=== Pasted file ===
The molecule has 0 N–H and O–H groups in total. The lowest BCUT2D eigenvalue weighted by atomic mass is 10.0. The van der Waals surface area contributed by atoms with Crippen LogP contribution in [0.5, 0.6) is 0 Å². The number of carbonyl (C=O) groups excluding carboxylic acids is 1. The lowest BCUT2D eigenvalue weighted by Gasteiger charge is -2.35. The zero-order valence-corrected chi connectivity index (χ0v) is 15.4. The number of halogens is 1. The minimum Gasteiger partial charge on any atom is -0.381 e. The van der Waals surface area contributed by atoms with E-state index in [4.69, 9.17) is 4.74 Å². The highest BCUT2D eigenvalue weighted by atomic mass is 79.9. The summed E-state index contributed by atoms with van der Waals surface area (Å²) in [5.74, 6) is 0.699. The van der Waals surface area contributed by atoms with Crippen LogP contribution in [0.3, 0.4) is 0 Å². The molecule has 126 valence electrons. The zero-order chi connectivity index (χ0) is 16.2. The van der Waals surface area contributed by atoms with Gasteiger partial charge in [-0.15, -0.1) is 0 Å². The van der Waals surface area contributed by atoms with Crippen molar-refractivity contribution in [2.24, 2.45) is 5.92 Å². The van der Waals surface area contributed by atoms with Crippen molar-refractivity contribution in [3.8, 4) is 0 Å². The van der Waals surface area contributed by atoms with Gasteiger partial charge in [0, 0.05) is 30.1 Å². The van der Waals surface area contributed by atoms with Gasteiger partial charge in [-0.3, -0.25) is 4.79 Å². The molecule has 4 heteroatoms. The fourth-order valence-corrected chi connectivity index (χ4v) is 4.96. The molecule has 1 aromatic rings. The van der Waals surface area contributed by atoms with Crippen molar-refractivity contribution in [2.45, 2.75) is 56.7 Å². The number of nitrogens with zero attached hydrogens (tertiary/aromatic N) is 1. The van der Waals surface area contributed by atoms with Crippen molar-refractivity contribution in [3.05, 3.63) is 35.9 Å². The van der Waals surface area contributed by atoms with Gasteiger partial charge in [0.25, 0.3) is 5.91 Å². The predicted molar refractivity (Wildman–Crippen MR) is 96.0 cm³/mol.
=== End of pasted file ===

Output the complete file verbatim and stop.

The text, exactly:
The molecule has 0 N–H and O–H groups in total. The lowest BCUT2D eigenvalue weighted by atomic mass is 10.0. The van der Waals surface area contributed by atoms with Crippen LogP contribution in [0.5, 0.6) is 0 Å². The number of carbonyl (C=O) groups excluding carboxylic acids is 1. The lowest BCUT2D eigenvalue weighted by Gasteiger charge is -2.35. The zero-order valence-corrected chi connectivity index (χ0v) is 15.4. The number of halogens is 1. The minimum Gasteiger partial charge on any atom is -0.381 e. The van der Waals surface area contributed by atoms with E-state index in [4.69, 9.17) is 4.74 Å². The highest BCUT2D eigenvalue weighted by atomic mass is 79.9. The summed E-state index contributed by atoms with van der Waals surface area (Å²) in [5.74, 6) is 0.699. The van der Waals surface area contributed by atoms with Crippen LogP contribution in [0.3, 0.4) is 0 Å². The molecule has 126 valence electrons. The zero-order chi connectivity index (χ0) is 16.2. The van der Waals surface area contributed by atoms with Gasteiger partial charge in [-0.15, -0.1) is 0 Å². The van der Waals surface area contributed by atoms with Crippen molar-refractivity contribution in [2.24, 2.45) is 5.92 Å². The van der Waals surface area contributed by atoms with Crippen molar-refractivity contribution in [3.8, 4) is 0 Å². The van der Waals surface area contributed by atoms with Gasteiger partial charge in [0, 0.05) is 30.1 Å². The van der Waals surface area contributed by atoms with Gasteiger partial charge in [-0.3, -0.25) is 4.79 Å². The molecule has 4 heteroatoms. The fourth-order valence-corrected chi connectivity index (χ4v) is 4.96. The molecule has 1 aromatic rings. The van der Waals surface area contributed by atoms with Crippen molar-refractivity contribution in [2.45, 2.75) is 56.7 Å². The number of nitrogens with zero attached hydrogens (tertiary/aromatic N) is 1. The van der Waals surface area contributed by atoms with Crippen molar-refractivity contribution in [3.05, 3.63) is 35.9 Å². The van der Waals surface area contributed by atoms with Gasteiger partial charge in [0.25, 0.3) is 5.91 Å². The predicted molar refractivity (Wildman–Crippen MR) is 96.0 cm³/mol.